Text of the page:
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Jane Mairs, Director of English language Learning Publishing
As of today...
Tuesday September 4th 2012
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As of today...
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Question  

What is the meaning of the expression as of today? –  Ravi Kumar Konni, India

Answer  

Interesting question! As of today is one of those English expressions that, like bimonthly and biweekly, has two meanings that are almost opposites.


The different meanings of as of today
As of today can mean “from the beginning up until now, including today,” as in this example:

  • As of today, only three survivors have been found.

This meaning is close to the meaning of the expression so far.


On the other hand, it can also mean “starting today and going forward into the future,” as in this example:

  • As of today, all passengers must check their luggage before boarding the plane.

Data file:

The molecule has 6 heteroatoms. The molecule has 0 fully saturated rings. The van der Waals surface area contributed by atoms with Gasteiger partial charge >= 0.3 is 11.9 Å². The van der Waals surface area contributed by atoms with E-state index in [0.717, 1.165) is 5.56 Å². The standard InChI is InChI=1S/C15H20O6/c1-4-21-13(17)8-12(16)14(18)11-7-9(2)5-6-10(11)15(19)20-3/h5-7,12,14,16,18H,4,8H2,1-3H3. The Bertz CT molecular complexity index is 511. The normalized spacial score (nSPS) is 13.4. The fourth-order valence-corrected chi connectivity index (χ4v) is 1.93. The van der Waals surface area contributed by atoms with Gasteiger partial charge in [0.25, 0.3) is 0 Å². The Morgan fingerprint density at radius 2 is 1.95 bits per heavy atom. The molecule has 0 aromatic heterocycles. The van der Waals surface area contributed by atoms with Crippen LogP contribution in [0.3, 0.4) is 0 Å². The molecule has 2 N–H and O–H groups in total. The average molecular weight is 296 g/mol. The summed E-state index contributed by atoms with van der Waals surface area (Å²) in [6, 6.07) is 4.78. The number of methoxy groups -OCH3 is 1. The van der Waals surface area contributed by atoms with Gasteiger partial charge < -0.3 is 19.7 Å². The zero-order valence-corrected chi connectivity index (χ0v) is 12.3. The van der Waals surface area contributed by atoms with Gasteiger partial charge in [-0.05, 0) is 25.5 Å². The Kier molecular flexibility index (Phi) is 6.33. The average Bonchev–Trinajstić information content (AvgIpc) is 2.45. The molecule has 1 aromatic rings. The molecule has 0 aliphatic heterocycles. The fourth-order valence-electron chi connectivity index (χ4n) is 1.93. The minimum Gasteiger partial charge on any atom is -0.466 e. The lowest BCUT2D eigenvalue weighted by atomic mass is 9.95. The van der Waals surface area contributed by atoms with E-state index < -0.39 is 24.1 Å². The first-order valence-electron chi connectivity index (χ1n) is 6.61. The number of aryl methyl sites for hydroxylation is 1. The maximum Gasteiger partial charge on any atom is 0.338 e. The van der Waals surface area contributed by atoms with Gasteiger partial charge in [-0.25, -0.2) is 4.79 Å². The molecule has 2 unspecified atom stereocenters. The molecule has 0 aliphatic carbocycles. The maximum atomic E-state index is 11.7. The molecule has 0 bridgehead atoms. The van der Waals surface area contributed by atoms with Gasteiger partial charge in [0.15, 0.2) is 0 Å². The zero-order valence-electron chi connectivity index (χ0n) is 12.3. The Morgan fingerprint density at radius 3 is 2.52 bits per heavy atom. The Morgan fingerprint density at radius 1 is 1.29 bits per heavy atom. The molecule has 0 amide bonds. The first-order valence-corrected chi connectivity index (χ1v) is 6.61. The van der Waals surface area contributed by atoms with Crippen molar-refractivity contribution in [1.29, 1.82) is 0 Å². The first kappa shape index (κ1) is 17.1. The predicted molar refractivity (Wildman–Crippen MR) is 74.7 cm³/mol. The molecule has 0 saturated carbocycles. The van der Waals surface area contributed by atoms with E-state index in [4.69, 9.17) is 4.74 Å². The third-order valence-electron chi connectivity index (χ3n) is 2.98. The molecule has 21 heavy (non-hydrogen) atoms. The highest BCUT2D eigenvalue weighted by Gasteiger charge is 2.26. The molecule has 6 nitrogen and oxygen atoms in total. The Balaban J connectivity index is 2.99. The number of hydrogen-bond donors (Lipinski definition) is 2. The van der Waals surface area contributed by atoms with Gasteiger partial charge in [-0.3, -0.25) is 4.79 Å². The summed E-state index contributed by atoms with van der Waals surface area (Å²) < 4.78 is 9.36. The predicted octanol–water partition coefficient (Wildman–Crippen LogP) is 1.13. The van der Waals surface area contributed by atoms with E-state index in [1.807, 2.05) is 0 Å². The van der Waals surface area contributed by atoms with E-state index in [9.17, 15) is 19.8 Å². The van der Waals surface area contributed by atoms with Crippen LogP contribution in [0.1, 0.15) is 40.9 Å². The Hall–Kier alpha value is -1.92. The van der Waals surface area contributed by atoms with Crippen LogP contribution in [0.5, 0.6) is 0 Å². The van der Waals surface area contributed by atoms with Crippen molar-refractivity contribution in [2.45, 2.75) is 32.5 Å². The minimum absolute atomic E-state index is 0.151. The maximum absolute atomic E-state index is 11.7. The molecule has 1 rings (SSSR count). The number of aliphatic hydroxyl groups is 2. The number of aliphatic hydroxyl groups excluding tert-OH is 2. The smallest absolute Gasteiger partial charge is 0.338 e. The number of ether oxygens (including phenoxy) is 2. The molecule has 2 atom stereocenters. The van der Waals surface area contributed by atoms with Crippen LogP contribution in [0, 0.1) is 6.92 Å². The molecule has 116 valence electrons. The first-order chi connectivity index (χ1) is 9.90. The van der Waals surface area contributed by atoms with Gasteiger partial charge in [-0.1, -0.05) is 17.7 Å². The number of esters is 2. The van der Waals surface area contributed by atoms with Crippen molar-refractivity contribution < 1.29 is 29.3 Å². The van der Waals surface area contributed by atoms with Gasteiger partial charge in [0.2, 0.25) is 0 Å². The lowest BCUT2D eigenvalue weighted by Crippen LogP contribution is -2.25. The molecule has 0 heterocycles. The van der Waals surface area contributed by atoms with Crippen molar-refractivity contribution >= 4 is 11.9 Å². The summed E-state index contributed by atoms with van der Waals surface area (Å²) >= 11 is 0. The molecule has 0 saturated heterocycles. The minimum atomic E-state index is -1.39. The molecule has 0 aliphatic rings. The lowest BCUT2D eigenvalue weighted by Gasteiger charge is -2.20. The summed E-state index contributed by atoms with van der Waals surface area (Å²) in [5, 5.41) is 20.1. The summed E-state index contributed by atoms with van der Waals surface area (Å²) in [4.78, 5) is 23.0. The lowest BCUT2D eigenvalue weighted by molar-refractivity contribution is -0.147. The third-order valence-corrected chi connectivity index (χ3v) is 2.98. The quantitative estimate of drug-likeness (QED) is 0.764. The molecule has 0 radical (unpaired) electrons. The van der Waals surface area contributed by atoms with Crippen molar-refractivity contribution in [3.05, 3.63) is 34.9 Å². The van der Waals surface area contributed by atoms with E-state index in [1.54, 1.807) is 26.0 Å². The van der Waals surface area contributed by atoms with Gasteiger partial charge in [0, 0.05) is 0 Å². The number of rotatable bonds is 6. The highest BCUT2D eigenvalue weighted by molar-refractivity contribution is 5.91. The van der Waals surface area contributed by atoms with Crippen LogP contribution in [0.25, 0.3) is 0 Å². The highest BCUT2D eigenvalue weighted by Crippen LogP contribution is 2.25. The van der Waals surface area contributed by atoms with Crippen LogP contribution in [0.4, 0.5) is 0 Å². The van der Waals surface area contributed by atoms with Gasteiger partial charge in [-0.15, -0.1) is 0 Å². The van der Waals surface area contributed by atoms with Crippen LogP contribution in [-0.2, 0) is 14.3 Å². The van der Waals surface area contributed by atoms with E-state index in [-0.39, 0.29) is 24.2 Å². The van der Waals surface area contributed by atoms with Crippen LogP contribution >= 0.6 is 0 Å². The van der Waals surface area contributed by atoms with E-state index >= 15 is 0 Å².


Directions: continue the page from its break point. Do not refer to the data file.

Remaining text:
This meaning is close to the meaning of the expression going forward.

As of today even has a third meaning, which is less common than the other two. It can mean “today, only” with the implication that things are likely to change.


How to tell
If you’re wondering how to tell which meaning applies in a particular case, the best way to tell is by looking for context clues, especially in the verb tenses. In the examples below, the clues are described in parentheses.


•    As of today, Ron Paul has won 18 delegates nationally, compared with 105 for former Massachusetts Gov. Mitt Romney. (The present perfect verb – has won – tells you that this started in the past. As of today = so far.)

•    We as of today have not found out what happened to Jennifer.
(The present perfect verb – have not found out –tells you that this started in the past. As of today = so far.)

•    As of today, no late homework is going to be accepted.
(The future verb – is going to – tells you this is about the future. As of today = going forward.)

•    As of today, the members of the European Union are as follows: 1) Germany, 2) Austria, 3) United Kingdom, 4) Belgium, 5) Bulgaria, 6) The Czech Republic, 7) Denmark, 8) Estonia, 9) Finland, 10) France, ….
(The present tense verb – is – tells you that this is about today, only.)

 

As you can see from these examples, the verb tense is usually a good clue. But when in doubt, think about what’s most logical.

 

More help with common English expressions about time:

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